The BKI2021 theme is “Deepening Practices of Restorative Solidarity.” For a third consecutive year we’ll explore the work of decolonizing discipleship. We’ll look at how white settlers can build just relations with Indigenous and other communities of color in North America, hearing from seasoned faith leaders who are theologian/activist/pastors. This online BKI will include “community mixers,” book and film debuts, and for the first time two pre-Institute Zoom gatherings and several post Institute workshops for ongoing engagement. Schedule and resource persons will be announced as they are confirmed.
--BKI program planning committee
Above right: Braided River, Blue Green by Robert Valiente-Neighbours, Lino-Monotype. artbyrvn.com
As a braided river, we diverge and connect. We contour the land we travel through, shrinking and growing with each season. And we are shaped by our journey, from the peaks of our source to our destination in the oceans. This piece was created through a linocut monotype process.
This year we are joined again by several indigenous leaders from across Turtle Island and we have invited a range of speakers from other communities of color in North America. We will announce guests as they are confirmed.
President and CEO, Children's Defense Fund
The Rev. Dr. Starsky Wilson is the President and CEO of the Children’s Defense Fund. Dr. Wilson is a pastor, philanthropist and activist pursuing God’s vision of community marked by justice, peace and love. He is board chair for the National Committee for Responsive Philanthropy (NCRP) and vice chair of the Forum for Theological Exploration (FTE).
Alison McCrary is a tribal citizen of the Ani-Yun-Wiya United Cherokee Nation, a social justice movement lawyer, Catholic activist, restorative justice practitioner and an internationally sought-after speaker on social justice, spirituality and liberation.
Alison currently serves as the Practitioner-In-Residence at Wake Forest University’s School of Divinity, a Spiritual Advisor on Louisiana’s death row, and the Movement Capacity Building Strategist supporting about 50 formerly-incarcerated-people-led nonprofits in the United States.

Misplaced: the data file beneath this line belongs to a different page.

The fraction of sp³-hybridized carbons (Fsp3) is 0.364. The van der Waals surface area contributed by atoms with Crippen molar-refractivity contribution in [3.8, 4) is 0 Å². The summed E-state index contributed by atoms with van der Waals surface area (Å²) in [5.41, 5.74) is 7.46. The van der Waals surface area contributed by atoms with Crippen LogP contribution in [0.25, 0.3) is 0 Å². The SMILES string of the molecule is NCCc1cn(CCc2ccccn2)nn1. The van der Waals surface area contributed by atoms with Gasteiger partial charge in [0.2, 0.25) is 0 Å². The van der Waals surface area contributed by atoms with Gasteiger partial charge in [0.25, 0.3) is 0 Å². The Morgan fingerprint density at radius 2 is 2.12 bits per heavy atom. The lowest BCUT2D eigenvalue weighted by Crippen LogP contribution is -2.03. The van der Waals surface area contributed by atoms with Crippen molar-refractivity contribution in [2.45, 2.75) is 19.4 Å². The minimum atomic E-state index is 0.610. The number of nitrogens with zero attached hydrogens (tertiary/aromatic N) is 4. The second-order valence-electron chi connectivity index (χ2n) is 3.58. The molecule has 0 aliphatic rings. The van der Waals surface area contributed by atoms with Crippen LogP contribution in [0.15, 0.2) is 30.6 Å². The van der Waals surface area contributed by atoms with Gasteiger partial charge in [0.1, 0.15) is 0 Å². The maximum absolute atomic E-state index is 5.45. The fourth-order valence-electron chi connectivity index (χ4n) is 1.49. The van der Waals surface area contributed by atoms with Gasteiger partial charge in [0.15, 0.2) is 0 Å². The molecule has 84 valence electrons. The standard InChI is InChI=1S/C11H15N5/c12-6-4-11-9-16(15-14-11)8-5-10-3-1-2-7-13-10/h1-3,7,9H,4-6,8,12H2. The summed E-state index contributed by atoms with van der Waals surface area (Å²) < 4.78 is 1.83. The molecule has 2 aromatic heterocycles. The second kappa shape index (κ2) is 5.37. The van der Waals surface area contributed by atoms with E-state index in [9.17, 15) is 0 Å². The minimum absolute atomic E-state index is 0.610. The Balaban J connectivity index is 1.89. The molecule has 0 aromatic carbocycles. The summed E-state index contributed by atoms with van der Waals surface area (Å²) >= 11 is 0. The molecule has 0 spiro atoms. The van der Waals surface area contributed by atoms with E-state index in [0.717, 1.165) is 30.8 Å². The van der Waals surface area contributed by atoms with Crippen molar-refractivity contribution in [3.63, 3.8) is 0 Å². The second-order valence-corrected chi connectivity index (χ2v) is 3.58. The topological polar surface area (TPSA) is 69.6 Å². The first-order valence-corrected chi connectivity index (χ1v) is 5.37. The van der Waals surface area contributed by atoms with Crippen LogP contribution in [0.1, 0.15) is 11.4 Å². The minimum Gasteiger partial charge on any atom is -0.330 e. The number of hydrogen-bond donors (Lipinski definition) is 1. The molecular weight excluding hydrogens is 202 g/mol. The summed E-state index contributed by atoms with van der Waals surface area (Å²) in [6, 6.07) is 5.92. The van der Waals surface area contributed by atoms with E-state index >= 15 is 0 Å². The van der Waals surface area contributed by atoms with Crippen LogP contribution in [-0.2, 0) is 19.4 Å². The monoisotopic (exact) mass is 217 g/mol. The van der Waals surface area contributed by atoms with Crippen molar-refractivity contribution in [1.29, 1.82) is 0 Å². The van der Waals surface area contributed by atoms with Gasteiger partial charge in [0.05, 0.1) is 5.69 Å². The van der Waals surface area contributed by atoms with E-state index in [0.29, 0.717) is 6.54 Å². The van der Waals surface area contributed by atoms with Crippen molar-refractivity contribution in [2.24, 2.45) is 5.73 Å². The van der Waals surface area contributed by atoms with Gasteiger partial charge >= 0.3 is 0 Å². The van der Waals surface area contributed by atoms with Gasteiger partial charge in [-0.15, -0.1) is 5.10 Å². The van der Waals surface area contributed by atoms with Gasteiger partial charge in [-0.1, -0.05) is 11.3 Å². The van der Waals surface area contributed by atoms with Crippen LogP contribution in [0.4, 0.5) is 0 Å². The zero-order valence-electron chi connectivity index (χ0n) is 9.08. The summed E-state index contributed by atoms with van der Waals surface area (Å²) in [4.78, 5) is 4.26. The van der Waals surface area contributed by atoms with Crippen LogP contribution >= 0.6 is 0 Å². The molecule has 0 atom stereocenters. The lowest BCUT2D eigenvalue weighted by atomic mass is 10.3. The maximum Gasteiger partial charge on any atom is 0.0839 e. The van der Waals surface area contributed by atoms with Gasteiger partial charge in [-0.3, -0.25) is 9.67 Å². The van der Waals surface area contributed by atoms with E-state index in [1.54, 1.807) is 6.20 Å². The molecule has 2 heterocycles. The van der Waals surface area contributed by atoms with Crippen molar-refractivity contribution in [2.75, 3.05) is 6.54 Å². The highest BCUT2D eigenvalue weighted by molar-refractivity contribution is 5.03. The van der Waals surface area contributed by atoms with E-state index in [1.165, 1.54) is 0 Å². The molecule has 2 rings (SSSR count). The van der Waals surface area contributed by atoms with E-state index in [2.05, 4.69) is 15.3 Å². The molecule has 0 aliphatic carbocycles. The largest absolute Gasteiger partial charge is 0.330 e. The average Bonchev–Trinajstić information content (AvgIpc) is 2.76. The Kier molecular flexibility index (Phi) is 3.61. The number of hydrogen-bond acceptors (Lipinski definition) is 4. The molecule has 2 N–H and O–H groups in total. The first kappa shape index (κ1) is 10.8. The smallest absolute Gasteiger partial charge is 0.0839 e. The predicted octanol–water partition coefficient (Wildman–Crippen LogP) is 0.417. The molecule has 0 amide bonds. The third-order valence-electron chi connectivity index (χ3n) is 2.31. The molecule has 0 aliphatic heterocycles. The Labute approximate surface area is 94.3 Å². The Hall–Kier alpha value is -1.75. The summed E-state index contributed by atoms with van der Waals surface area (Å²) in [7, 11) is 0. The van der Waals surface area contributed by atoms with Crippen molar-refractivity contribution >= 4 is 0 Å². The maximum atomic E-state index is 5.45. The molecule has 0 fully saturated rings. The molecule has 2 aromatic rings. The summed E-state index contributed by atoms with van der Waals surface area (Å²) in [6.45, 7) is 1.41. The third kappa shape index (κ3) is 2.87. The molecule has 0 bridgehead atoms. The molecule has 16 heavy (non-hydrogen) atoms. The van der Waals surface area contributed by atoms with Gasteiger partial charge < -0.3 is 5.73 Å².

Reverend Sue Park-Hur is the denominational minister for Transformative Peacemaking for Mennonite Church USA, overseeing the peace and justice related issues. She also supervises Women in Leadership. Sue co-directs ReconciliAsian, a peace center in Los Angeles specializing in conflict transformation and restorative justice for immigrant churches. Sue is a Korean American born in Seoul, who immigrated to Los Angeles when she was 8 years old.
Dr Jimiliz (Jimi) Valiente-Neighbours emigrated from the Philippines to Long Beach, California as a child. Her transnational upbringing has greatly influenced her faith practices, teaching and pedagogy, research interests, and community engagement. Her articles include, “Beyond ‘Post-Race Paralysis’: Creating Critical Dialogue on Race in the Obama Era” Sociology of Race and Ethnicity Journal. Jimi is Associate Professor of Sociology and Social Work at Point Loma Nazarene University.
Linda Quiquivix (Quiqui) is a geographer, popular educator, and translator concerned with the afterlives of 1492. Her areas of focus are Black and Indigenous land struggles, knowledge production, and the Human/non-Human dualism under capitalism. Learn more Here.
Deacon Harry Lafond is former Executive Director of the Office of the Treaty Commissioner, Saskatchewan. He works in both politics and academics, and is an advocate for e Cree language development. He serves as chair of the Board for First Nations Trust, and formerly served his Muskeg Lake Cree Nation as chief, Director of Education and as principal of Kihiw Waciston School.
Germaine Lafond is a former religious sister, now retired from a career in teaching; she partners with Harry in cultural awareness work, especially regarding her Metís community in Saskatchewan.
June is a lawyer and a member of, and in house attorney for, the Laguna Pueblo in New Mexico. She is a member of the Laguna Presbyterian church, where she is an elder and currently the clerk of Session, and a member of the PCUSA General Assembly Committee that presented the report on the Doctrine of Discovery (of which she was the primary author) to the General Assembly.
Bob Two Bulls is director of Indian Work for the Episcopal Diocese of Minnesota, a member of the Oglala Lakota tribe and a second-generation Episcopal priest (Lakota). The Vicar of All Saints Indian Mission in Minneapolis, Co-Director of First Nations Kitchen and founder of the Red Shirt Project, Bob will again serve as Institute Artist and chaplain. Hear him talk about his artwork here.
Joining Ched, Elaine and Chris again in 2021 is the BKI Program Planning Committee:
- Rev. Bob Two Bulls (Lakota) (Minneapolis MN)
- Dr. June Lorenzo (Laguna Pueblo/Navajo (Dine)) (Paguate, NM)
- Rev. Elizabeth Gibbs-Zehnder (Los Angeles, CA)
- Nathan Holst (Duluth, MN)
- Shady Hakim (ex-officio - BCM Board, Ventura, CA)
Left: “Buffalo,” by Robert Two